Today – What to do with the kids during summer
The long summer holidays can drag for both children and adults alike, with the former having too much time, and the latter not having enough. One solution that benefits both parties is the summer camp, which provides parents with breathing space and children with an ideal combination of endless activities – and numerous playmates to enjoy them with.
What is summer camp
The concept of summer camp originated in the US, where children would enjoy supervised camping experiences in the woods that typically involved wholesome activities such as kayaking, hiking and campfires.
Nowadays, summer camps are incredibly diverse and specialise in teaching everything from languages to performing arts in a variety of surroundings.
Increasingly, summer camps are being offered that allow kids the chance to spend the summer abroad – far away from the inclement UK weather. Summer camps in Germany are particularly popular, providing campers with the chance to share the Germanic love of the outdoors with the opportunity to learn a new language.
Helping children grow
Summer camps furnish children with a sense of responsibility by encouraging them to carry out activities ranging from keeping their cabins clean to helping to prepare meals. These are valuable life skills that even some adults fail to master.
While the camps foster a sense of independence in a child, they also teach them about communal living. Values such as trust, inter-dependence and altruism are all part of camp life, and the child quickly learns how to work as part of a group.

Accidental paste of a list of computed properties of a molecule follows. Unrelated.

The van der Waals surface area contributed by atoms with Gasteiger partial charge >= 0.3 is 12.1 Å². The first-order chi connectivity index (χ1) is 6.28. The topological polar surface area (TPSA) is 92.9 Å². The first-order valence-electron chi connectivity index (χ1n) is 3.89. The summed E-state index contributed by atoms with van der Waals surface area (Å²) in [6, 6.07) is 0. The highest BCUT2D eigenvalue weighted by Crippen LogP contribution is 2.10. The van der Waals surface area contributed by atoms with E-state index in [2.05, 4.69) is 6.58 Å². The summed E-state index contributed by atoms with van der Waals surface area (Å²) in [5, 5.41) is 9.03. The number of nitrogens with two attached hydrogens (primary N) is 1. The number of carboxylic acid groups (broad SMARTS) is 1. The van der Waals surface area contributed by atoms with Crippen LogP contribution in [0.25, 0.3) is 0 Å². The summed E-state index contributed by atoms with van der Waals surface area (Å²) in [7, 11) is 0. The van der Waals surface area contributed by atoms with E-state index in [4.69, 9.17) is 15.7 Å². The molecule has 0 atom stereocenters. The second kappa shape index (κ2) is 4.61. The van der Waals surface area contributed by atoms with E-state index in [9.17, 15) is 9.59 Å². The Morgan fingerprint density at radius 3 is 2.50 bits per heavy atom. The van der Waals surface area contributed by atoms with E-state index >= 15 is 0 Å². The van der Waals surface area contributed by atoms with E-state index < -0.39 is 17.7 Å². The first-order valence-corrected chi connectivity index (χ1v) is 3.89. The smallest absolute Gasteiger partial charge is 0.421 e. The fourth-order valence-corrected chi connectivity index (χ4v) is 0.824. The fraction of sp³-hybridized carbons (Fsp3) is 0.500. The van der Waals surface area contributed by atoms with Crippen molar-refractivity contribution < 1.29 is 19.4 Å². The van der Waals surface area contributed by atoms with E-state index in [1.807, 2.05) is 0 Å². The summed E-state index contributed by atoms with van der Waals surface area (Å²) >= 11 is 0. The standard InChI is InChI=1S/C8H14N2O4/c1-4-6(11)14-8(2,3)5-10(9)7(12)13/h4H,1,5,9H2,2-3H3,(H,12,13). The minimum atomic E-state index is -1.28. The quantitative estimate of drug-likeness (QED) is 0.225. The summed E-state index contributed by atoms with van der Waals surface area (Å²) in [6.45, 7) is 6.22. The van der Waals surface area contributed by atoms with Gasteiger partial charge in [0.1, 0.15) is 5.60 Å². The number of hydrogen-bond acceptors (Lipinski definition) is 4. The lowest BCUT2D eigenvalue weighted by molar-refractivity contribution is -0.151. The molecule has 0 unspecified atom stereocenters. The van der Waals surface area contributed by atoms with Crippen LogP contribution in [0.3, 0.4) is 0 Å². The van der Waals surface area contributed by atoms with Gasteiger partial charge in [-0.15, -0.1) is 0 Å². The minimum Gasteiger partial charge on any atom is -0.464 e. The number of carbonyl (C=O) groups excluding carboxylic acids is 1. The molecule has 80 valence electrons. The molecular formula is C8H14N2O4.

Those who experience a summer camp abroad widen their cultural horizons and become better world citizens. This stands them in good stead for later life, whether it’s applying for higher education or landing them their first job.
Those that attend a language-based summer camp are particularly well-placed for entering into the increasingly globalised workforce.
Benefits for adults
Taking extended periods of time off work during the summer can play havoc with the household finances. Similarly, arranging childcare can be both costly and trying. Summer camps, though seemingly relatively expensive, enable parents to continue working.
When the child arrives back after the summer, they are typically better adjusted and ready to join in with the day-to-day the activities of the household. When they start back at school they are primed for learning and armed with a wealth of stories with which to impress their peers
It might be a nice thing during the summer to encourage journalling? JH have a peek at my post on How writing a journal can help kids